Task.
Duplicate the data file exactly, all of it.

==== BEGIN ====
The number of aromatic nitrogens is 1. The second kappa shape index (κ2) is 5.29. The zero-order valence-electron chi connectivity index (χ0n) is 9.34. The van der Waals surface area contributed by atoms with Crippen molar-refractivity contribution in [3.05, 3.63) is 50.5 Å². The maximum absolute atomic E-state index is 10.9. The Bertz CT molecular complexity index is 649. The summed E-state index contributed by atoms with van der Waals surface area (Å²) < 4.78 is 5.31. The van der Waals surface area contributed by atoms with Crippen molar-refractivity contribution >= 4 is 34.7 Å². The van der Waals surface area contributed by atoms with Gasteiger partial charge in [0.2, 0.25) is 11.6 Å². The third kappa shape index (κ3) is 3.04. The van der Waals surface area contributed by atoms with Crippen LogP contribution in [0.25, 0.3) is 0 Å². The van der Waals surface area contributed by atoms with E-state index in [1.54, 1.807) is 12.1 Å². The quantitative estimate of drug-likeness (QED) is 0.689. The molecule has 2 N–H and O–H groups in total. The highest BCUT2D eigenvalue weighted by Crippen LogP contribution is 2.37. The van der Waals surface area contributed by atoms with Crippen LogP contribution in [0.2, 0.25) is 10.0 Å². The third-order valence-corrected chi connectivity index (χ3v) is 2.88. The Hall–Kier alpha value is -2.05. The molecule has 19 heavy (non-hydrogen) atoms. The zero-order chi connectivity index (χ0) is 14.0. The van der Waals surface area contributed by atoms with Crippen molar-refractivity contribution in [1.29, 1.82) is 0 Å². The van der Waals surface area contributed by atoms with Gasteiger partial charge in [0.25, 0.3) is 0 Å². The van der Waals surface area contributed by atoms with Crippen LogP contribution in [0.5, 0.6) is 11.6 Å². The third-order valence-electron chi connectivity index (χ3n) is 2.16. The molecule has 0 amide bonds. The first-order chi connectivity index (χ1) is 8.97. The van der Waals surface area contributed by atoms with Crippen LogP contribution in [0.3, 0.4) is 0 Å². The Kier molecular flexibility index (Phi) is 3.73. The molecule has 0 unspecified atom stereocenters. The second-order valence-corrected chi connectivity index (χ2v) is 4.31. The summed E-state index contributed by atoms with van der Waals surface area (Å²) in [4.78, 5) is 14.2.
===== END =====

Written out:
The number of aromatic nitrogens is 1. The second kappa shape index (κ2) is 5.29. The zero-order valence-electron chi connectivity index (χ0n) is 9.34. The van der Waals surface area contributed by atoms with Crippen molar-refractivity contribution in [3.05, 3.63) is 50.5 Å². The maximum absolute atomic E-state index is 10.9. The Bertz CT molecular complexity index is 649. The summed E-state index contributed by atoms with van der Waals surface area (Å²) < 4.78 is 5.31. The van der Waals surface area contributed by atoms with Crippen molar-refractivity contribution >= 4 is 34.7 Å². The van der Waals surface area contributed by atoms with Gasteiger partial charge in [0.2, 0.25) is 11.6 Å². The third kappa shape index (κ3) is 3.04. The van der Waals surface area contributed by atoms with Crippen LogP contribution in [0.25, 0.3) is 0 Å². The van der Waals surface area contributed by atoms with E-state index in [1.54, 1.807) is 12.1 Å². The quantitative estimate of drug-likeness (QED) is 0.689. The molecule has 2 N–H and O–H groups in total. The highest BCUT2D eigenvalue weighted by Crippen LogP contribution is 2.37. The van der Waals surface area contributed by atoms with Crippen LogP contribution in [0.2, 0.25) is 10.0 Å². The third-order valence-corrected chi connectivity index (χ3v) is 2.88. The Hall–Kier alpha value is -2.05. The molecule has 19 heavy (non-hydrogen) atoms. The zero-order chi connectivity index (χ0) is 14.0. The van der Waals surface area contributed by atoms with Crippen molar-refractivity contribution in [1.29, 1.82) is 0 Å². The van der Waals surface area contributed by atoms with Gasteiger partial charge in [0.25, 0.3) is 0 Å². The van der Waals surface area contributed by atoms with Crippen LogP contribution in [0.5, 0.6) is 11.6 Å². The third-order valence-electron chi connectivity index (χ3n) is 2.16. The molecule has 0 amide bonds. The first-order chi connectivity index (χ1) is 8.97. The van der Waals surface area contributed by atoms with Crippen LogP contribution in [0.3, 0.4) is 0 Å². The Kier molecular flexibility index (Phi) is 3.73. The molecule has 0 unspecified atom stereocenters. The second-order valence-corrected chi connectivity index (χ2v) is 4.31. The summed E-state index contributed by atoms with van der Waals surface area (Å²) in [4.78, 5) is 14.2.